• Hospitality Ulster to engage with local Councils to ensure hospitality is positioned within local economic and recovery plans and Support Local marketing campaigns.
  • A review of planning, trading, licensing and Pavement café legislation to take account of the enhanced use of outdoor space by hospitality venues and its positive impact on our townscape, regeneration and tourism growth.

Tony O’Neill, owner of Coppi & Buba Restaurants and Vice Chair of Hospitality Ulster, said he hopes the sector now gets the support it so badly needs.

He added: “The governments in Belfast and London need to seriously look at the long term viability of the hospitality sector. It needs to be set on a more sustainable footing so that we can compete in the local and international marketplace.

“This means that issues such as VAT and reducing the cost base for businesses in the sector should be prioritised. Hospitality businesses in this pandemic have been the worst hit out of all sectors and have had restrictions and closure orders placed upon them.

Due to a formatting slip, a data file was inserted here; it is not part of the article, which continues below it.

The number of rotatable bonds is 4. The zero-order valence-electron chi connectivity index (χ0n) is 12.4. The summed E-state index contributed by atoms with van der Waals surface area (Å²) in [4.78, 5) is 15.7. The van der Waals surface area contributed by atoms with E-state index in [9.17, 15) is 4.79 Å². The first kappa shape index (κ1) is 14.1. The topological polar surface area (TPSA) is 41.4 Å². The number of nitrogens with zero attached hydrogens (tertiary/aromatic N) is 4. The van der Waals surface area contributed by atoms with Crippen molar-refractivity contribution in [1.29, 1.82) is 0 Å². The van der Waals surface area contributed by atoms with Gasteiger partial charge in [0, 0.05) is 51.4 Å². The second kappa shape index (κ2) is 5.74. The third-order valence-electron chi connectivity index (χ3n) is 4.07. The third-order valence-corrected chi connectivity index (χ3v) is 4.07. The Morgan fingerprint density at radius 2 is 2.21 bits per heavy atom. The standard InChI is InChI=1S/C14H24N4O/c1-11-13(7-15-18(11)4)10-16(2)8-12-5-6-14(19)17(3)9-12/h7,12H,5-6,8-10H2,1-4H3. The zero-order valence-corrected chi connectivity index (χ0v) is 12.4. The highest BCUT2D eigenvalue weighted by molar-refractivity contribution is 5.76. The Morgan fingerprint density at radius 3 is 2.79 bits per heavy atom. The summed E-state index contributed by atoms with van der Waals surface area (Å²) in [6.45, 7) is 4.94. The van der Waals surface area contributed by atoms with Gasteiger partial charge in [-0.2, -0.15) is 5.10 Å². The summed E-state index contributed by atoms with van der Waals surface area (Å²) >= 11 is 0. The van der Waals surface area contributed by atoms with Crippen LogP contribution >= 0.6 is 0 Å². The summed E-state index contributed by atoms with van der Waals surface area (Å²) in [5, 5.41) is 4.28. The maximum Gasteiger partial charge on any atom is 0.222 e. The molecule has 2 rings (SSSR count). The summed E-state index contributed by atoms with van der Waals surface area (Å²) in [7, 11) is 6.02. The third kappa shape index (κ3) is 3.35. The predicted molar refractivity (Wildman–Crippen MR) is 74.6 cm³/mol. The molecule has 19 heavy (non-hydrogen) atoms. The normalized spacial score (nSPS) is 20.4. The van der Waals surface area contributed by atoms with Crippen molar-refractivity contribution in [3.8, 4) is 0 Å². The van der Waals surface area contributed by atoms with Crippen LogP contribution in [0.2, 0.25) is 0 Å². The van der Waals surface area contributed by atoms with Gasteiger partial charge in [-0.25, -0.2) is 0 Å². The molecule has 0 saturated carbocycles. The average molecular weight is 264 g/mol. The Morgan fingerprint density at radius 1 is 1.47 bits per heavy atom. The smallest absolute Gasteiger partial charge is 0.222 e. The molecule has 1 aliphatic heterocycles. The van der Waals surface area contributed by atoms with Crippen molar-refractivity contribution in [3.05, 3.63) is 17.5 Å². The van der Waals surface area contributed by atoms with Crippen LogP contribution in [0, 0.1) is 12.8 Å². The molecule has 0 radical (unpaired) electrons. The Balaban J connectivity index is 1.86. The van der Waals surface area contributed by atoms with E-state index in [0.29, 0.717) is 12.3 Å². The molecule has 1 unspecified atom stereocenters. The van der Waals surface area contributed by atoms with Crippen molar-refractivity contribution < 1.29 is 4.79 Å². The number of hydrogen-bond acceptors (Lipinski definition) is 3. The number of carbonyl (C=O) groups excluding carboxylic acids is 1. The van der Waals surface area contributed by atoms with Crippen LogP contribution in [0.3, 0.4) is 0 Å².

“There has been no trade, despite costs of keeping staff, upkeep of premises and a whole range of other bills just to remain shut. This means that we just can’t get going again from a standing start.

“We need support to get back on our feet and then a series of commitments as outlined in the Hospitality Ulster Recovery Plan to place the sector on a sounder footing. There is still far too much volatility in the running of a business in the hospitality sector and now we face the challenge of going again after nearly a full year of chairs up on the tables.”